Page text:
St. Katharine Drexel (1858-1955)

Br. Robert Lentz, OFM

Artist's Narrative:
Katharine Drexel was born into a wealthy Philadelphia family. As a young woman she became aware of the suffering of Native Americans on the newly established reservations in the western part of the United States. She began using money from her inheritance to establish schools on the reservations and to send food and clothing to the people. In time she expanded her efforts to include impoverished African-Americans in the southern and eastern states.

From the time she was 21 years old, Katharine had wanted to become a religious sister. Six years later the bishop of Omaha, Nebraska, encouraged her to found a religious community to work among Native Americans and African-Americans. She founded the Sisters of the Blessed Sacrament, and took vows as the first member in 1891. For 44 years she guided her new order, founding schools in New Mexico and Arizona, and throughout the eastern half of the country. In 1917 she founded what became Xavier University in New Orleans.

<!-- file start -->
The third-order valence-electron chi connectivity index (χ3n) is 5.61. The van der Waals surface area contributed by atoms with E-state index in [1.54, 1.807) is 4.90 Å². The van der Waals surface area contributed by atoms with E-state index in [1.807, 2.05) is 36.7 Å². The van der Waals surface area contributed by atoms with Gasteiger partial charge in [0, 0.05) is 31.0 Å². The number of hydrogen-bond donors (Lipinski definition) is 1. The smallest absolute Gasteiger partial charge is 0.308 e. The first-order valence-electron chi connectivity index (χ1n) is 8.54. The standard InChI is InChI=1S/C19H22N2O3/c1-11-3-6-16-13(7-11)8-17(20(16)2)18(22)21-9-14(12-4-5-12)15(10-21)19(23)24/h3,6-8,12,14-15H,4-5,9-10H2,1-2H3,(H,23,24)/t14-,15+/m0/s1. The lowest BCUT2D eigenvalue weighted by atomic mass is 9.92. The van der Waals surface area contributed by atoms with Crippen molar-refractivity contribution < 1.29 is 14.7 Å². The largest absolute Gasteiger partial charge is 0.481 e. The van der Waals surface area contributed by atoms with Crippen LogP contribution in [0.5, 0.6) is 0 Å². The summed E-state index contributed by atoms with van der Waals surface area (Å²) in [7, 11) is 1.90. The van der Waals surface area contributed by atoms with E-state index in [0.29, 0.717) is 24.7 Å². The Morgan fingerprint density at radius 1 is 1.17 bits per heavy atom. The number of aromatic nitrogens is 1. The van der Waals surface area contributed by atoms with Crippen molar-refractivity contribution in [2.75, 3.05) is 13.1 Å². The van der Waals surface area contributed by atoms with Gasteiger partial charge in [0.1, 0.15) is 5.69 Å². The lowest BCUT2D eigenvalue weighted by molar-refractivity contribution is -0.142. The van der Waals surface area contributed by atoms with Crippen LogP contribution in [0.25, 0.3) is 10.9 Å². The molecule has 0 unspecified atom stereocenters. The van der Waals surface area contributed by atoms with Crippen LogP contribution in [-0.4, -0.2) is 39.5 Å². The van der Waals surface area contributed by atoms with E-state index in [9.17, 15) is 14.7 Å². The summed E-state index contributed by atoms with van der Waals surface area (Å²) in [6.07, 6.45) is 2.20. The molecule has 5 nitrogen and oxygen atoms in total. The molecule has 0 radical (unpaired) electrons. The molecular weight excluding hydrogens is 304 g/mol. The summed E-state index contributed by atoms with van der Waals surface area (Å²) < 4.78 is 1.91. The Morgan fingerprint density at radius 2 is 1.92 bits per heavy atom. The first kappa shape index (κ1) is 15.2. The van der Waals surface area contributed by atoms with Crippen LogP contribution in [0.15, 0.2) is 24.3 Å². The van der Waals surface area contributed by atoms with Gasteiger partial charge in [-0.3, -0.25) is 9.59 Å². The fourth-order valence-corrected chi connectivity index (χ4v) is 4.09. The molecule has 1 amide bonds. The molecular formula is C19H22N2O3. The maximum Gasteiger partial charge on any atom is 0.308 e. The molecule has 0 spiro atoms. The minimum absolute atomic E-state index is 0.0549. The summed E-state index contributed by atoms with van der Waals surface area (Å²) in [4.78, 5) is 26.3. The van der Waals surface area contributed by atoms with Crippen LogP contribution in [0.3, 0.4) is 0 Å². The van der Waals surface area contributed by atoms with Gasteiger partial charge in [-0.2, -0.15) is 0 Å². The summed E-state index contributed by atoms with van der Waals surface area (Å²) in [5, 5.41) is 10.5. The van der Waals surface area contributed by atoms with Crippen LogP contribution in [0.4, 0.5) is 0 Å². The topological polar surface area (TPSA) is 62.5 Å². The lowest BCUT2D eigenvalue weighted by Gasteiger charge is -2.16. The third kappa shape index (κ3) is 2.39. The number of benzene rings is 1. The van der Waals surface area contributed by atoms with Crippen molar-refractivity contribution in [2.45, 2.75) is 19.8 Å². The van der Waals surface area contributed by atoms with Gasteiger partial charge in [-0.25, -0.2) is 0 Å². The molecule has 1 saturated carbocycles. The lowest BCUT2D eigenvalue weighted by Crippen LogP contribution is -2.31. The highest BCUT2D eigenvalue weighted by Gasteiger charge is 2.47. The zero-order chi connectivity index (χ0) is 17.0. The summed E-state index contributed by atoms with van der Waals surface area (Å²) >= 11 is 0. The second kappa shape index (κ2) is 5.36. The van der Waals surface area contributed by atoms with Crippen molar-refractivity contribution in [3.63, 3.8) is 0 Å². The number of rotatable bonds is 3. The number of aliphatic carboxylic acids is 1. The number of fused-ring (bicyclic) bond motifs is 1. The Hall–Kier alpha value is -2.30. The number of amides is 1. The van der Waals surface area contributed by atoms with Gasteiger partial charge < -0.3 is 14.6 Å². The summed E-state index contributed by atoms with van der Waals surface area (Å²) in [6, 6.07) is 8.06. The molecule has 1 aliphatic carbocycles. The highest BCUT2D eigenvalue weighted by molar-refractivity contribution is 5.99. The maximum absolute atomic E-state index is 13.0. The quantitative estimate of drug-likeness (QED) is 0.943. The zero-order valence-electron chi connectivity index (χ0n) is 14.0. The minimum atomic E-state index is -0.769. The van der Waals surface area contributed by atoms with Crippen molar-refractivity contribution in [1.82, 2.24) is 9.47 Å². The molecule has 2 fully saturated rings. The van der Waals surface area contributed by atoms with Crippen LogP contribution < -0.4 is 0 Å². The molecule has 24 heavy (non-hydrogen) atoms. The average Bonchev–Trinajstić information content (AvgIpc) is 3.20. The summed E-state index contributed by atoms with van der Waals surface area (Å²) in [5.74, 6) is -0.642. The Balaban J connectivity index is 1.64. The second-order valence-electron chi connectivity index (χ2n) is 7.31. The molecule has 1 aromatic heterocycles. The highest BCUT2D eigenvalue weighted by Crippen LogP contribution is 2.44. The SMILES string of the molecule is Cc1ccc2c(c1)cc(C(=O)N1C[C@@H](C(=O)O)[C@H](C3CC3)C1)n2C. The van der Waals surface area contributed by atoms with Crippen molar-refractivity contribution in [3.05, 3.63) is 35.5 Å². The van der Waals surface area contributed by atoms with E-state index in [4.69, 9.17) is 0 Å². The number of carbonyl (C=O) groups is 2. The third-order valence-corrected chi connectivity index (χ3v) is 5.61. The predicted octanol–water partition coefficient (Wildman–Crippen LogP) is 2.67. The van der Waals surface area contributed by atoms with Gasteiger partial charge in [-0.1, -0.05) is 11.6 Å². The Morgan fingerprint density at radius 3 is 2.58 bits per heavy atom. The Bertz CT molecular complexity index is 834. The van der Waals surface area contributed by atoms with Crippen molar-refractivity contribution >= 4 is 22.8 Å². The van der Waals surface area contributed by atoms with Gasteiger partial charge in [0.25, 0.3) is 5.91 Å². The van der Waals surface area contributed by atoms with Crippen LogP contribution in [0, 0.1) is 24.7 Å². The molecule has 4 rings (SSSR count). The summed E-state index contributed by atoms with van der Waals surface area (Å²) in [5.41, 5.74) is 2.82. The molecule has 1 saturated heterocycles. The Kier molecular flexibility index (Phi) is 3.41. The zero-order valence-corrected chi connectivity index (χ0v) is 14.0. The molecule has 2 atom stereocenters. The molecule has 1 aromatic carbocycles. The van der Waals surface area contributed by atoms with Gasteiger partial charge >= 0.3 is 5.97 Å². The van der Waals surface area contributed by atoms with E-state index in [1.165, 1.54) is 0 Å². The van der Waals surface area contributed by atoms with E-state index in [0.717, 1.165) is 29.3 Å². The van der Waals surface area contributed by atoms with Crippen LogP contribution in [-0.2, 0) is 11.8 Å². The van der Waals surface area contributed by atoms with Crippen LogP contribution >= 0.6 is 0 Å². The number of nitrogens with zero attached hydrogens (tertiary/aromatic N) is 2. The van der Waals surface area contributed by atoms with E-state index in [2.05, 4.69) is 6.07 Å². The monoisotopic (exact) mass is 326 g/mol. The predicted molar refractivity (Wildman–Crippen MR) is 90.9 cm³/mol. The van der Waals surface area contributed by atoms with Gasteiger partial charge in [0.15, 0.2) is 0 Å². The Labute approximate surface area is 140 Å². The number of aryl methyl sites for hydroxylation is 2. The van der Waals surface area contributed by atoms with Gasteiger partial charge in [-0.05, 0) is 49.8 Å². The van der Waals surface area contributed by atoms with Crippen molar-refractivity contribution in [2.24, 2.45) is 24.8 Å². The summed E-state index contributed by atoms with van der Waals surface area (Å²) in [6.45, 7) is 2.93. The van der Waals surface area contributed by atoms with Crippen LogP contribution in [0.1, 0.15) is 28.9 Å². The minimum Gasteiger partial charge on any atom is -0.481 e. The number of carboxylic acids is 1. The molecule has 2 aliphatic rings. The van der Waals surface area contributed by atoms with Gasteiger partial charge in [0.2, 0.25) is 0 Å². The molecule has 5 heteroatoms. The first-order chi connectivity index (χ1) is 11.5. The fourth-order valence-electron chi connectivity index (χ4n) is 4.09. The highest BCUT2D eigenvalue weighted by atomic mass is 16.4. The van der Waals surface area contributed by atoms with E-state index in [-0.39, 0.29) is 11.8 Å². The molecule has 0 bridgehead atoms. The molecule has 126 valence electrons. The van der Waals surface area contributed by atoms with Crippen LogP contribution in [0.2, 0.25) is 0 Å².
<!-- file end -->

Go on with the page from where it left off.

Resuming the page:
In 1935 she suffered a severe heart attack, and spent the remaining 20 years of her life in retirement and prayer. In this icon she stands beside a girl from San Ildefonso Pueblo in northern New Mexico. The girl is dressed for the traditional summer corn dance.

Her feast day is March 3.


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